Information about Soaps and Detergents
|Cleaning products play an essential role in our daily lives. By safely and effectively removing soils, germs and other contaminants, they help us to stay healthy, care for our homes and possessions, and make our surroundings more pleasant.
The Soap and Detergent Association of Canada (SDAC) recognizes that public understanding of the safety and benefits of cleaning products is critical to their proper use. To help foster this understanding, we’ve created a summary of key developments in the history of cleaning products, including the chemistry of how they work; the procedures used to evaluate their safety for people and the environment; the functions of various products and their ingredients; and the most common manufacturing processes.
This section is intended to be a valuable information resource about cleaning products for consumers, educators, students, media, government officials, businesses and others.
To understand what is needed to achieve effective cleaning, it’s helpful to have a basic knowledge of soap and detergent chemistry.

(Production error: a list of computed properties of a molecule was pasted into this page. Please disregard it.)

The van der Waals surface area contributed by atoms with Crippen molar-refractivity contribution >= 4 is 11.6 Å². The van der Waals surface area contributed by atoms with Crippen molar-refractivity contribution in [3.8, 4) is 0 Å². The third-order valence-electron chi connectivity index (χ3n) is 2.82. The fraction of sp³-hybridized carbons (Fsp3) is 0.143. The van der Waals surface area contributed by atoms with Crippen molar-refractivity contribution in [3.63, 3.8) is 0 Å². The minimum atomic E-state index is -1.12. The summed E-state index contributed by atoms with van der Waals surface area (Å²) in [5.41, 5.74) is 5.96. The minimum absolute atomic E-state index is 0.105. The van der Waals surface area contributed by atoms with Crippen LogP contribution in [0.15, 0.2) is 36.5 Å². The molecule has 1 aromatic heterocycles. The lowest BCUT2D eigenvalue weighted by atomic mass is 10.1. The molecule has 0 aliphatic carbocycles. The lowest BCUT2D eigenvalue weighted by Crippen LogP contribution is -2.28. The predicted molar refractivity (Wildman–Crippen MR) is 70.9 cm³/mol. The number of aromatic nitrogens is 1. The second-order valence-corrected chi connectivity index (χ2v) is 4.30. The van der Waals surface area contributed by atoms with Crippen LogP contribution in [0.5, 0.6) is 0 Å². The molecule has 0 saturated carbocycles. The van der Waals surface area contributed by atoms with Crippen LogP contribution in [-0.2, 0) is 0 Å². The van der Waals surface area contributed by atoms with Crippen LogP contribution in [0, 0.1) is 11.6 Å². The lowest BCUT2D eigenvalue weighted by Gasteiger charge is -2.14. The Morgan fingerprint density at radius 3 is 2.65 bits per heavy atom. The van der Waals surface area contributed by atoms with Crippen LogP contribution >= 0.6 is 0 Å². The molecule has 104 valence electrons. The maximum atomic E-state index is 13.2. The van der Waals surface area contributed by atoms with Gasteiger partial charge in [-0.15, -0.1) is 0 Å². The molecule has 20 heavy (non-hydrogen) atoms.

Water, the liquid commonly used for cleaning, has a property called surface tension. In the body of the water, each molecule is surrounded and attracted by other water molecules. However, at the surface, those molecules are surrounded by other water molecules only on the water side. A tension is created as the water molecules at the surface are pulled into the body of the water. This tension causes water to bead up on surfaces (glass, fabric), which slows wetting of the surface and inhibits the cleaning process. You can see surface tension at work by placing a drop of water onto a counter top. The drop will hold its shape and will not spread.
In the cleaning process, surface tension must be reduced so water can spread and wet surfaces. Chemicals that are able to do this effectively are called surface active agents, or surfactants. They are said to make water “wetter.”
Surfactants perform other important functions in cleaning, such as loosening, emulsifying (dispersing in water) and holding soil in suspension until it can be rinsed away. Surfactants can also provide alkalinity, which is useful in removing acidic soils.
Surfactants are classified by their ionic (electrical charge) properties in water: anionic (negative charge), non-ionic (no charge), cationic (positive charge) and amphoteric (either positive or negative charge).